Verse 14. "Let the words of my mouth " - He has prayed against practical sin, the sins of the body; now, against the sins of the mouth and of the heart. Let my mouth speak nothing but what is true, kind, and profitable; and my heart meditate nothing but what is holy, pure, and chaste.
"Acceptable in thy sight " - Like a sacrifice without spot or blemish, offered up with a perfect heart to God.
"O Lord, my strength " - yrwx tsuri, "my fountain, my origin." My redeemer. - ylag goali, my kinsman, he whose right it is to redeem the forfeited inheritance; for so was the word used under the old law. This prayer is properly concluded! he was weak, he felt the need of God's strength. He had sinned and lost all title to the heavenly inheritance, and therefore needed the interference of the Divine kinsman; of HIM who, because the children were partakers of flesh and blood, also partook of the same. NO prayer can be acceptable before God which is not offered up in his strength; through HIM who took our nature upon him, that he might redeem us unto God, and restore the long-lost inheritance. "Lord my helpar and my byer." -Old Psalter. He who is my only help, and he that bought me with his blood. This prayer is often, with great propriety, uttered by pious people when they enter a place of worship.
ANALYSIS OF THE NINETEENTH PSALM
I. There are TWO parts in this Psalm. The first is doctrinal; the second, penitential. The doctrinal part has two members: - 1. The first teaches us to know God by natural reason, from the book of creation, ver. 1-7.
2. But because this way is insufficient to save a soul, therefore in the second part we have a better way prescribed, which is the book of the Scriptures; the excellences of which are described, ver. 7-11.
II. The penitential part begins at the twelfth verse, for since the reward to be expected proceeds from the keeping of God's law, and David's heart told him he had not kept it, therefore, he begs pardon and grace, ver. 12-14.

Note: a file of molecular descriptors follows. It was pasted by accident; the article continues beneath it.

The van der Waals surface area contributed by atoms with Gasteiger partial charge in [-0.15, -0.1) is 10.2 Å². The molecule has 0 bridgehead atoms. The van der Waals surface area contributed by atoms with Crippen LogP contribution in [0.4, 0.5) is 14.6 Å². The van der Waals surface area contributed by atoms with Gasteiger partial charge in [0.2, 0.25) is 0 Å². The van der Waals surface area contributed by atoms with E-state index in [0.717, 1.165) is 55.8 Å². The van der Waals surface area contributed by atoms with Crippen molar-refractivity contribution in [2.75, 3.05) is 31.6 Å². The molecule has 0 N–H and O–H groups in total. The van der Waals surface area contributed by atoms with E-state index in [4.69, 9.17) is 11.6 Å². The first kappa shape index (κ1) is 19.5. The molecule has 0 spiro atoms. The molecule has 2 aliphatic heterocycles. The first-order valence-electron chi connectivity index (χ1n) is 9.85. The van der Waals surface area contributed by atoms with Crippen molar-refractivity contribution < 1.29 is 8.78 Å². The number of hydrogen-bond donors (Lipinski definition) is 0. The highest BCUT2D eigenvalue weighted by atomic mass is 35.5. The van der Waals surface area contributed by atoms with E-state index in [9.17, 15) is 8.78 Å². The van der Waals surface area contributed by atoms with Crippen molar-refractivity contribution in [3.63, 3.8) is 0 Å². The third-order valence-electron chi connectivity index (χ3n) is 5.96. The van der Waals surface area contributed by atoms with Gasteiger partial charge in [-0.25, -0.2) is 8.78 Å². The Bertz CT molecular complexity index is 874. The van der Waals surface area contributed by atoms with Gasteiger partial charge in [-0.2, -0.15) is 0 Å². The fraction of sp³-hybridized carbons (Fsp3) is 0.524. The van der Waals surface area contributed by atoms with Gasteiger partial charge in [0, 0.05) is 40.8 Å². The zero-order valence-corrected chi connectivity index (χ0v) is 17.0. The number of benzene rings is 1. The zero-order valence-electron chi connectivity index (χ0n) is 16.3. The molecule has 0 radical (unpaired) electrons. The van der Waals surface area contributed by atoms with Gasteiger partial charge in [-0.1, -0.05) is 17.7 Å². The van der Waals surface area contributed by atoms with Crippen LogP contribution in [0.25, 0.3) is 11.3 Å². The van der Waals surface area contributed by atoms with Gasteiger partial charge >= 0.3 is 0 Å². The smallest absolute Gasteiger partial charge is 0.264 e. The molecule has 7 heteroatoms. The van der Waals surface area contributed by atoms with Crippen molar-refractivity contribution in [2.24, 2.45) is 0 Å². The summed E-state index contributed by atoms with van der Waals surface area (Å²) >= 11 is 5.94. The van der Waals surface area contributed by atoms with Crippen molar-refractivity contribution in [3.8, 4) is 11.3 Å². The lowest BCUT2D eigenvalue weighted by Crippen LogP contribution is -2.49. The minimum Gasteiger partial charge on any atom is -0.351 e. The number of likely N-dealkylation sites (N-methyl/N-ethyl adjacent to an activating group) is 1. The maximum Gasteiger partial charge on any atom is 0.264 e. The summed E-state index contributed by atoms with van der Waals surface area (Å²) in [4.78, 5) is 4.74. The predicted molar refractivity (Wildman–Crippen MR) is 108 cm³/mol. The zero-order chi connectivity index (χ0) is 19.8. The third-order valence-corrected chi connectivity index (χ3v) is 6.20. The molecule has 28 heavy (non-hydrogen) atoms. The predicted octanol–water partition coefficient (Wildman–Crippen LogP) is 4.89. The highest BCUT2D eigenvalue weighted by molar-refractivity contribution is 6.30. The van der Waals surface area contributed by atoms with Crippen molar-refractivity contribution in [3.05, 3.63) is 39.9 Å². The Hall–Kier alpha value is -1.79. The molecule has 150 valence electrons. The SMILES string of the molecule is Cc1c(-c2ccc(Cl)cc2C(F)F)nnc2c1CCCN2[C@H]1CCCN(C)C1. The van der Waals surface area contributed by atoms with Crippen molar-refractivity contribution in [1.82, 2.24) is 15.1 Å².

I. "The heavens declare," &c. By the glory of God we are to understand his goodness, wisdom, power; in a word, all his attributes, of which we have a double declaration: - 1. A testimony from the creatures, but especially the heavens, whose magnitude, beauty, order, variety, perpetual motion, light, influences, &c., declare that there is an omnipotent, wise, good, and gracious God, who is their Creator; with this David begins: "The heavens declare the glory of God, and the firmament showeth forth," &c.
2. The vicissitude of day and night, proceeding from their motions, declares this also: "Day unto day uttereth speech," &c. 1. The heavens are diligent preachers; for they preach all day and all night, without intermission. 2. They are learned preachers, for they preach in all tongues: "There is no speech-where their voice is not heard." 3.
They are universal preachers, for they preach to the whole world: "Their sound is gone through all the earth," &c.
3. But among all these creatures the SUN, for which God in heaven has set a throne, makes the fairest and clearest evidence, and that in the three following ways: - 1. By his splendour, light, and beauty; he riseth as gloriously as a bridegroom coming from under his canopy.
2. By his wonderful celerity, not only in revolving round his own axis, which revolution, although he is one million three hundred and eighty-four thousand four hundred and sixty-two times bigger than the earth, he performs in twenty-five days fourteen hours of our time, but also in the swiftness with which his light comes to the earth. It travels at the rate of one hundred and ninety-four thousand one hundred and eighty- eight miles in a second of time; and reaches our earth in eight minutes and about twelve seconds, a distance of ninety- five millions five hundred and thirteen thousand seven hundred and ninety-four English miles, at a mean rate.